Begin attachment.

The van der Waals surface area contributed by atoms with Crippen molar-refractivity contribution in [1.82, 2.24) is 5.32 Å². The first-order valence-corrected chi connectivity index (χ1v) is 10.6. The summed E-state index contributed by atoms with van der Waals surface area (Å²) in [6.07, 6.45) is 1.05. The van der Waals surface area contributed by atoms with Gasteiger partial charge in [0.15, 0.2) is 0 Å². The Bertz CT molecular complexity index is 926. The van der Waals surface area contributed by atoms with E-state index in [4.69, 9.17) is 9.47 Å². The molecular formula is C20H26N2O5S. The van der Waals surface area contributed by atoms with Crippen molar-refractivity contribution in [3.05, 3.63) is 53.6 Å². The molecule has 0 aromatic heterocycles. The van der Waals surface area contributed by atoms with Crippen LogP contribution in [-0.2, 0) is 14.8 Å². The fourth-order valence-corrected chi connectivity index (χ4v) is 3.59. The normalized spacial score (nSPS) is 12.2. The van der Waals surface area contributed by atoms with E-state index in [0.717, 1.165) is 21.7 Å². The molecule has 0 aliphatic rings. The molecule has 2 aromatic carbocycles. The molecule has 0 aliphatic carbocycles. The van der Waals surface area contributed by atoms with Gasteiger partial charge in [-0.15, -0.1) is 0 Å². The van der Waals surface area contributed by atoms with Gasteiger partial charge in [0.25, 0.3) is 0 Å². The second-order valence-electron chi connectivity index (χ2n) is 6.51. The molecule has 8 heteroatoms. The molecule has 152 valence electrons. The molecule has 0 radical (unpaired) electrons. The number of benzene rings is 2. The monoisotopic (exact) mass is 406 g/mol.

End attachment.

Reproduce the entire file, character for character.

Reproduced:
The van der Waals surface area contributed by atoms with Crippen molar-refractivity contribution in [1.82, 2.24) is 5.32 Å². The first-order valence-corrected chi connectivity index (χ1v) is 10.6. The summed E-state index contributed by atoms with van der Waals surface area (Å²) in [6.07, 6.45) is 1.05. The van der Waals surface area contributed by atoms with Gasteiger partial charge in [0.15, 0.2) is 0 Å². The Bertz CT molecular complexity index is 926. The van der Waals surface area contributed by atoms with E-state index in [4.69, 9.17) is 9.47 Å². The molecular formula is C20H26N2O5S. The van der Waals surface area contributed by atoms with Crippen molar-refractivity contribution in [3.05, 3.63) is 53.6 Å². The molecule has 0 aromatic heterocycles. The van der Waals surface area contributed by atoms with Crippen LogP contribution in [-0.2, 0) is 14.8 Å². The fourth-order valence-corrected chi connectivity index (χ4v) is 3.59. The normalized spacial score (nSPS) is 12.2. The van der Waals surface area contributed by atoms with E-state index in [0.717, 1.165) is 21.7 Å². The molecule has 0 aliphatic rings. The molecule has 2 aromatic carbocycles. The molecule has 0 aliphatic carbocycles. The van der Waals surface area contributed by atoms with Gasteiger partial charge in [-0.15, -0.1) is 0 Å². The van der Waals surface area contributed by atoms with Gasteiger partial charge in [0.25, 0.3) is 0 Å². The second-order valence-electron chi connectivity index (χ2n) is 6.51. The molecule has 8 heteroatoms. The molecule has 152 valence electrons. The molecule has 0 radical (unpaired) electrons. The number of benzene rings is 2. The monoisotopic (exact) mass is 406 g/mol.